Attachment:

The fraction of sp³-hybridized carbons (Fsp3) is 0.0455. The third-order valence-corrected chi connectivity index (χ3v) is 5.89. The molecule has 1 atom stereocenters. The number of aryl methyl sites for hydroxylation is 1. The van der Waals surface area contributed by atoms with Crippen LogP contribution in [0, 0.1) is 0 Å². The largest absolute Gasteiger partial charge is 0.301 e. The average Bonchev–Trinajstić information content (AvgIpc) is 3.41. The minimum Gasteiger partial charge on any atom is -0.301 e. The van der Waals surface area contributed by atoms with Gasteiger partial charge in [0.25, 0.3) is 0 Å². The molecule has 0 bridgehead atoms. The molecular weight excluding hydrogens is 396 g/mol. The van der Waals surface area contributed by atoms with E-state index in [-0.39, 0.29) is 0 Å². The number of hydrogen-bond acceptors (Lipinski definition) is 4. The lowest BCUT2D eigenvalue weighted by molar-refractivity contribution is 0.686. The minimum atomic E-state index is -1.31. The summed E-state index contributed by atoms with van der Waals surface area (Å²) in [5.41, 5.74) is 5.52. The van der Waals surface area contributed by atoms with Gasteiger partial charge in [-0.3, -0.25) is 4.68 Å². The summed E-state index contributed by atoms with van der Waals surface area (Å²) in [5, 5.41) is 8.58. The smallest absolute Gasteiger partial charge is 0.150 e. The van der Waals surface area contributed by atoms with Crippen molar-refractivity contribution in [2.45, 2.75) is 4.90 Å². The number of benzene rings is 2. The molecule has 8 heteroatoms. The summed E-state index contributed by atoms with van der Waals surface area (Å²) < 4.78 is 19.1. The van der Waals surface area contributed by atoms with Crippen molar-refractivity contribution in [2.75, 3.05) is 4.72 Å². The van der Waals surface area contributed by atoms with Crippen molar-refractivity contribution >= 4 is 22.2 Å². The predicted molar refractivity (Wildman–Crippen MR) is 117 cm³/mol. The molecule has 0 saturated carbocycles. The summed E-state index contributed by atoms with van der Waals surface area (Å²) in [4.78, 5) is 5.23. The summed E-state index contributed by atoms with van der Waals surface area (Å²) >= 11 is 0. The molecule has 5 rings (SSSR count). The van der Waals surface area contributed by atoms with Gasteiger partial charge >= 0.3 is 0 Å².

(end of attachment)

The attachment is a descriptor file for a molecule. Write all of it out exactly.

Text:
The fraction of sp³-hybridized carbons (Fsp3) is 0.0455. The third-order valence-corrected chi connectivity index (χ3v) is 5.89. The molecule has 1 atom stereocenters. The number of aryl methyl sites for hydroxylation is 1. The van der Waals surface area contributed by atoms with Crippen LogP contribution in [0, 0.1) is 0 Å². The largest absolute Gasteiger partial charge is 0.301 e. The average Bonchev–Trinajstić information content (AvgIpc) is 3.41. The minimum Gasteiger partial charge on any atom is -0.301 e. The van der Waals surface area contributed by atoms with Gasteiger partial charge in [0.25, 0.3) is 0 Å². The molecule has 0 bridgehead atoms. The molecular weight excluding hydrogens is 396 g/mol. The van der Waals surface area contributed by atoms with E-state index in [-0.39, 0.29) is 0 Å². The number of hydrogen-bond acceptors (Lipinski definition) is 4. The lowest BCUT2D eigenvalue weighted by molar-refractivity contribution is 0.686. The minimum atomic E-state index is -1.31. The summed E-state index contributed by atoms with van der Waals surface area (Å²) in [5.41, 5.74) is 5.52. The van der Waals surface area contributed by atoms with Gasteiger partial charge in [-0.3, -0.25) is 4.68 Å². The summed E-state index contributed by atoms with van der Waals surface area (Å²) in [5, 5.41) is 8.58. The smallest absolute Gasteiger partial charge is 0.150 e. The van der Waals surface area contributed by atoms with Crippen molar-refractivity contribution in [2.45, 2.75) is 4.90 Å². The number of benzene rings is 2. The molecule has 8 heteroatoms. The summed E-state index contributed by atoms with van der Waals surface area (Å²) < 4.78 is 19.1. The van der Waals surface area contributed by atoms with Crippen molar-refractivity contribution in [2.75, 3.05) is 4.72 Å². The van der Waals surface area contributed by atoms with Crippen molar-refractivity contribution >= 4 is 22.2 Å². The predicted molar refractivity (Wildman–Crippen MR) is 117 cm³/mol. The molecule has 0 saturated carbocycles. The summed E-state index contributed by atoms with van der Waals surface area (Å²) in [4.78, 5) is 5.23. The summed E-state index contributed by atoms with van der Waals surface area (Å²) >= 11 is 0. The molecule has 5 rings (SSSR count). The van der Waals surface area contributed by atoms with Gasteiger partial charge >= 0.3 is 0 Å².